In the few short years Melissa Janson worked in the emergency room of St. Francis Hospital, she learned several valuable lessons.
Janson, now a firefighter with the Greenfield Fire Department, worked with two women who had breast cancer — one who was actively going through treatment and another whose cancer was in remission but has since come back.
“The one that was going through treatment while I worked there, I saw her go through the different steps: the mastectomy and the hair loss,” Janson said. “She always came to work smiling, happy; she never felt sorry for herself.
“She was just a genuine person, and to see her go through it, I realized so many people go through it. And if I can help just by pushing an idea, why wouldn’t I do it?”
That idea was for the Greenfield Fire Department to create and sell department shirts to help raise money for breast cancer awareness research.
The shirts are available for $15 each, cash or check, at either Greenfield Fire Department station any time this month. The shirts are blue with pink writing.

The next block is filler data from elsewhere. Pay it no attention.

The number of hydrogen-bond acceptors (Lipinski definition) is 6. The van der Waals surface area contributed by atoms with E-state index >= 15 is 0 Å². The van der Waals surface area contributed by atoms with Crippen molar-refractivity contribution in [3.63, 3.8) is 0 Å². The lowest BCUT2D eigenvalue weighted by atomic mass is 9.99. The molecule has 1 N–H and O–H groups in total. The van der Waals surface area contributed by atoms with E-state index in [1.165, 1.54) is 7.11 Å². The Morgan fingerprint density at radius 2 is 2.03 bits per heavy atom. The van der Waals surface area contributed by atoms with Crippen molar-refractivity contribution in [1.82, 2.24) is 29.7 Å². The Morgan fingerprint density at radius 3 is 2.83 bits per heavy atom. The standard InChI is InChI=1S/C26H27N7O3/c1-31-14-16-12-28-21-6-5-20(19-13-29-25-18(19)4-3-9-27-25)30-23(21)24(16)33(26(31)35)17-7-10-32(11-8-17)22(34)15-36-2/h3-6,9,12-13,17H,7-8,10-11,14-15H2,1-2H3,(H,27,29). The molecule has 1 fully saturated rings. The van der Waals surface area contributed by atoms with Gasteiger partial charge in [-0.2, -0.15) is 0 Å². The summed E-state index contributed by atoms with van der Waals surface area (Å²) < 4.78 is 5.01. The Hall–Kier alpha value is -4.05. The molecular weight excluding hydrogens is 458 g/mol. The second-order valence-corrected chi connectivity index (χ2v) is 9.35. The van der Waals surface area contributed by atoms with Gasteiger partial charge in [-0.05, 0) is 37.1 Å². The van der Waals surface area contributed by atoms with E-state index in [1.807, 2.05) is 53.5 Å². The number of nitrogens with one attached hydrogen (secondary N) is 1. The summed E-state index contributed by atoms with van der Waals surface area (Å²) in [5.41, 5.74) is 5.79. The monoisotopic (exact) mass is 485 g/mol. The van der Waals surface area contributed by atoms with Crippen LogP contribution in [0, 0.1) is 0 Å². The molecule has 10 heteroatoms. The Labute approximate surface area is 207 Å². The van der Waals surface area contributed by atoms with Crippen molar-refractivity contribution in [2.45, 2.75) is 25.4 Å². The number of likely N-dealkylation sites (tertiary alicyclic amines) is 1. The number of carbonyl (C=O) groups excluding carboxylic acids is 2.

“Hopefully every year we can switch it up a little bit so people want the new shirt,” Janson said.
Janson and fellow Greenfield firefighter Greg Holz started the fundraiser by selling pink shirts a year ago. They raised $400 for the Susan G. Komen despite getting off to a late start and not selling them until mid-October.
Janson said this year’s sales are on pace with last year, but she and fellow firefighters are still working on ways to market them before the end of Breast Cancer Awareness Month, one Janson now fully understands the significance of.
“Seeing those two women that I worked with, it reminds you that anything can happen to anybody,” Janson said. “With breast cancer, you have to get checked. It’s so common if you don’t catch it early, it could become a lot worse.
“The education that has been talked about in the media and talked about over the last couple years has made people more proactive to check for it. I’m not scared I’m going to get it, but I’ll be proactive.”
Just as she and her fellow fighters have been proactive during the fundraiser. As they did a year ago, the city’s firefighters are wearing the shirts while out on fire and paramedic calls.
“Everyone on the department has one and is wearing it,” Janson said. “I hope we surpass what we did last year and keep it going in coming years. Every little bit helps, even if it’s only $400.”